Saturday, March 24, 2012

A Baroque Birthday

This last Wednesday, March 21 was the 327th birthday of the greatest and most important composer of all time, Johann Sebastian Bach.  While he was the quintissential Baroque composer, certainly the greatest composer in the Baroque era, he was much more than that.  His development of so many of the techniques and forms in the Baroque era, like point/counter point, polyphony, harmonic organization, etc. was studied not just by the Baroque composers, but by the great composers in the classical and even Romantic eras of music.  That continues today as young children learning an instrument [piano, violin] almost always starts out with the Baroque era and Bach.   You could say J.S. Bach started it all. Without him, it makes you wonder how music would have developed differently.

Happy Birthday Johann.  Thank you for the legacy of music you have left.  To honor Bach on this Tales classical weekend I give you these great pieces by the master.  The ultra beautiful "Air on a G String" [the second movement from his 3rd  orchestral suite in D major] and the first and third movements of Bach's Brandenberg Concerto #2.  Note: In the first movement there is no tempo indicated, but obviously played allegro. Also, notice the [Baroque] period instruments [like recorder,and shape of the trumpet].    In the last video, the Allegro Assai movement, I'll bet you remember this [for those of you old enough to have watched the late, great conservatve Bill Buckley's "Firing Line."]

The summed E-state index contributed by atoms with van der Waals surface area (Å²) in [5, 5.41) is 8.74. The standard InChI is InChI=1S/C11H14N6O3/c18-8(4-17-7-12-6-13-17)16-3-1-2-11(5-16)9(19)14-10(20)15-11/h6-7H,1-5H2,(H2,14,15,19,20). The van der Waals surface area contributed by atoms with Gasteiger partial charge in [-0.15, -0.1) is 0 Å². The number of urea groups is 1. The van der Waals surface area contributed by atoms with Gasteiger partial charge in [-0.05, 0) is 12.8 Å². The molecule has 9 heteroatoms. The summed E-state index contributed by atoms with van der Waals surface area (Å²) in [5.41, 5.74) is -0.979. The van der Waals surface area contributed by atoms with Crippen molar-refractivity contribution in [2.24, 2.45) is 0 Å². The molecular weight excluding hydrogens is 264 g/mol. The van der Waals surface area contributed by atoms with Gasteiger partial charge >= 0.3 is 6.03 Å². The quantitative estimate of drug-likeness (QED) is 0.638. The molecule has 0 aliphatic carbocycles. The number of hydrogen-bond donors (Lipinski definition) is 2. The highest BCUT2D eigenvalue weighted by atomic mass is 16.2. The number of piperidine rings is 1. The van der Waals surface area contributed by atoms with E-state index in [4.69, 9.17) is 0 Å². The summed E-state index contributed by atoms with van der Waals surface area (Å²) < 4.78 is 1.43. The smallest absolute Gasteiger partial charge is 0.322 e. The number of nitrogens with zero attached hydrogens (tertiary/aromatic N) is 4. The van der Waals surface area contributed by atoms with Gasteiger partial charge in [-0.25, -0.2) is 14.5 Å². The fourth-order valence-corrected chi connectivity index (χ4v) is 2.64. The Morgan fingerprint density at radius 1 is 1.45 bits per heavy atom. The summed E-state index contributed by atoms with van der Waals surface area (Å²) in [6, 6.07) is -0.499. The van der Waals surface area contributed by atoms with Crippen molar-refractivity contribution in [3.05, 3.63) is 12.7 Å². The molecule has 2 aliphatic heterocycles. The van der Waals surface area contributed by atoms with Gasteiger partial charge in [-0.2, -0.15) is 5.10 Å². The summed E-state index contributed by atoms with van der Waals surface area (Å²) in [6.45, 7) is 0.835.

J.S. Bach: "Air on a G String":

J.S. Bach: Brandenberg Concerto #2 in F Major, Movement 1:

J.S. Bach: Brandenberg Concerto #2 in F Major, Movement 3, Allegro Assai:

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